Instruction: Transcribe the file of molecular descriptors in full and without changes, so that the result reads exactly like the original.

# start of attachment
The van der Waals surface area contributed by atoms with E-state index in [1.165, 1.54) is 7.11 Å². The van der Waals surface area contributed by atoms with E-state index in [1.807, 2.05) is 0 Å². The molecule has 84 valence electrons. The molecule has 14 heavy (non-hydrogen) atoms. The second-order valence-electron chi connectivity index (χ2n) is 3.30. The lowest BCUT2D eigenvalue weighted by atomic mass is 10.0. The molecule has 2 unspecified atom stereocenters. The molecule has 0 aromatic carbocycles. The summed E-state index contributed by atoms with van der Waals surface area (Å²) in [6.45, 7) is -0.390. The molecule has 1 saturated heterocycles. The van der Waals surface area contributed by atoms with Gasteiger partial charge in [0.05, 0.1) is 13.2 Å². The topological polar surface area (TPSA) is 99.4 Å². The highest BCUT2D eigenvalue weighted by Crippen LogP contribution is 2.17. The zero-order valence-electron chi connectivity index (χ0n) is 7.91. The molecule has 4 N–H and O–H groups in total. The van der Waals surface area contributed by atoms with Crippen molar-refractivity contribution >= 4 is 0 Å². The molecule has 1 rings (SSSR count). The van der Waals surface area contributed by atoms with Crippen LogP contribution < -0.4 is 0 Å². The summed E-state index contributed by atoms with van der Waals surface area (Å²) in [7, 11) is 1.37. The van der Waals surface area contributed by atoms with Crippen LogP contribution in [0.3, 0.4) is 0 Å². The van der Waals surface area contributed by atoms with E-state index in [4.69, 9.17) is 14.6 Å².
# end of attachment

The van der Waals surface area contributed by atoms with E-state index in [1.165, 1.54) is 7.11 Å². The van der Waals surface area contributed by atoms with E-state index in [1.807, 2.05) is 0 Å². The molecule has 84 valence electrons. The molecule has 14 heavy (non-hydrogen) atoms. The second-order valence-electron chi connectivity index (χ2n) is 3.30. The lowest BCUT2D eigenvalue weighted by atomic mass is 10.0. The molecule has 2 unspecified atom stereocenters. The molecule has 0 aromatic carbocycles. The summed E-state index contributed by atoms with van der Waals surface area (Å²) in [6.45, 7) is -0.390. The molecule has 1 saturated heterocycles. The van der Waals surface area contributed by atoms with Gasteiger partial charge in [0.05, 0.1) is 13.2 Å². The topological polar surface area (TPSA) is 99.4 Å². The highest BCUT2D eigenvalue weighted by Crippen LogP contribution is 2.17. The zero-order valence-electron chi connectivity index (χ0n) is 7.91. The molecule has 4 N–H and O–H groups in total. The van der Waals surface area contributed by atoms with Crippen molar-refractivity contribution >= 4 is 0 Å². The molecule has 1 rings (SSSR count). The van der Waals surface area contributed by atoms with Crippen LogP contribution < -0.4 is 0 Å². The summed E-state index contributed by atoms with van der Waals surface area (Å²) in [7, 11) is 1.37. The van der Waals surface area contributed by atoms with Crippen LogP contribution in [0.3, 0.4) is 0 Å². The van der Waals surface area contributed by atoms with E-state index in [4.69, 9.17) is 14.6 Å².